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Is Your Brain on Fire? Neuroinflammation: Causes and Connections to GI Issues (Part 3)


Part 3

The Causes of Neuroinflammation

As much as I wish I could tell you there was only one cause of neuroinflammation, that is simply not the case. If you’ve been following along in this series of blogs about “brain on fire” symptoms and causes, you’ve learned that neuroinflammation can be caused by fluoroquinolones or other drugs breaking down the blood brain barrier. However common this may be, other causes of neuroinflammation do exist and I’ll break those down for you here. It is important to know which is the cause of your specific case of neuroinflammation so that it can be addressed in a treatment plan for your recovery.



What else can cause “brain on fire” symptoms?

Some causes of neuroinflammation include head trauma, concussions, micro strokes, and stress. These causes are even more significant when you consider that the damage they do is irreversible.


The importance of barriers

 Leaky blood-brain barrier causing brain dysfunction

The above graphic shows a cross-section of your bloodstream. Looking at the sections marked as “Early” and “Late” in the image, you can see ruptures in the artery surrounded by blood clotting proteins. As the figure demonstrates, the broken arteries can act like a garden hose that has been punctured. The pressure of the water inside the hose causes streams to shoot out through the punctures with some force. The same happens in your bloodstream, which can push unwanted substances through the blood brain barrier and into your brain. The attached astrocytes along with the inflammatory process in your brain will begin to cause damage, resulting in a range of symptoms.


Leaky gut can cause leaky brain

Like the blood brain barrier, the gut also contains a one-cell-thick membrane separating the stomach contents from the bloodstream. The above graphic shows a comparison between a healthy, impermeable gut membrane (left) and an unhealthy, leaky gut (right).


 Leaky blood-brain barrier causing brain dysfunction

Because of inflammation caused by a number of sources, the gut on the right has had its one-cell lining broken down, creating gaps large enough for a variety of unwanted material to breach into the blood. Once in the blood, these unrecognizable intruders trigger the immune system, which brings on symptoms such as negative reactions to certain foods. This inflammation can also cause malabsorption, meaning the essential nutrients in your food are not absorbed by the body.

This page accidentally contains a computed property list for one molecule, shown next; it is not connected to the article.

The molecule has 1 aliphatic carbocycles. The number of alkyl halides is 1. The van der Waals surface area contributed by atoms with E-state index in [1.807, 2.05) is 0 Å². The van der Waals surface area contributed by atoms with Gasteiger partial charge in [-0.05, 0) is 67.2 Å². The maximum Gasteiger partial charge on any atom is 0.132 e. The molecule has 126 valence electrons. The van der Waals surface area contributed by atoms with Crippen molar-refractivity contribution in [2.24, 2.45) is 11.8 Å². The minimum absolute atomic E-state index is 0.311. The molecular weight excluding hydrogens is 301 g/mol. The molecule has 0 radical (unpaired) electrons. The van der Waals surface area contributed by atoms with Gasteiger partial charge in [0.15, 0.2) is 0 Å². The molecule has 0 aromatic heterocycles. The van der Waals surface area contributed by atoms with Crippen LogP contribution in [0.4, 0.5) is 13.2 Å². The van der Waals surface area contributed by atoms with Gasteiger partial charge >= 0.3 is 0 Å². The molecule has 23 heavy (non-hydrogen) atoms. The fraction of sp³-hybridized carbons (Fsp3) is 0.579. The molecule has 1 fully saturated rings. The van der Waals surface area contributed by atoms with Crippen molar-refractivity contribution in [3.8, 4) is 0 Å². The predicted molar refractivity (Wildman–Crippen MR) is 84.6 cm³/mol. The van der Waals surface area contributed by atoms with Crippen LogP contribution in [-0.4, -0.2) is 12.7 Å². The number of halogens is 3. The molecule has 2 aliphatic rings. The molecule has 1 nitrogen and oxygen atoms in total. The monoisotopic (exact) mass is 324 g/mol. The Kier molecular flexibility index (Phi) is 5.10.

How do you know if you’ve got a leaky gut?

For the majority of people, having two to three bowel movements per day without gas, diarrhea, bloating, or heartburn are signs of a healthy gut. Many people have leaky gut even if no gastrointestinal (GI) symptoms are present. This leaky gut allows trillions of bacteria in the intestines to leak into the bloodstream, making their way eventually to the brain through the blood brain barrier. The end result is always inflammation.


The Vagus Nerve and the Connection Between GI Issues and Brain Inflammation

As the blood brain barrier begins to break down due to this leaky gut, a whole host of symptoms may appear. To make things even more frustrating, you may struggle to find someone who makes the connection between these new symptoms and GI or leaky gut issues. New research shows, though, how these issues relate, and it has to do with the vagus nerve.


What is the vagus nerve?

The vagus nerve extends from the lower intestines to the back of the human head. Research suggests that harmful bacteria from the gut can make its way to the brain through the vagus nerve, causing inflammation and other symptoms. This is why it's essential to address gut health issues to prevent neuroinflammation.



Why Doctors Don't Discuss This Connection

The link between gut health and neuroinflammation is well-established, yet many doctors don't discuss this connection. By understanding the link between gut health and brain inflammation, you can take steps to prevent neuroinflammation and preserve your brain health.


In conclusion, identifying the cause of neuroinflammation is crucial for proper treatment and prevention of further damage. Factors such as head trauma, stress, and leaky gut syndrome can all cause neuroinflammation, highlighting the importance of addressing these issues early on. By taking steps to improve your gut health and overall wellbeing, you can protect your brain and prevent the onset of neuroinflammation.







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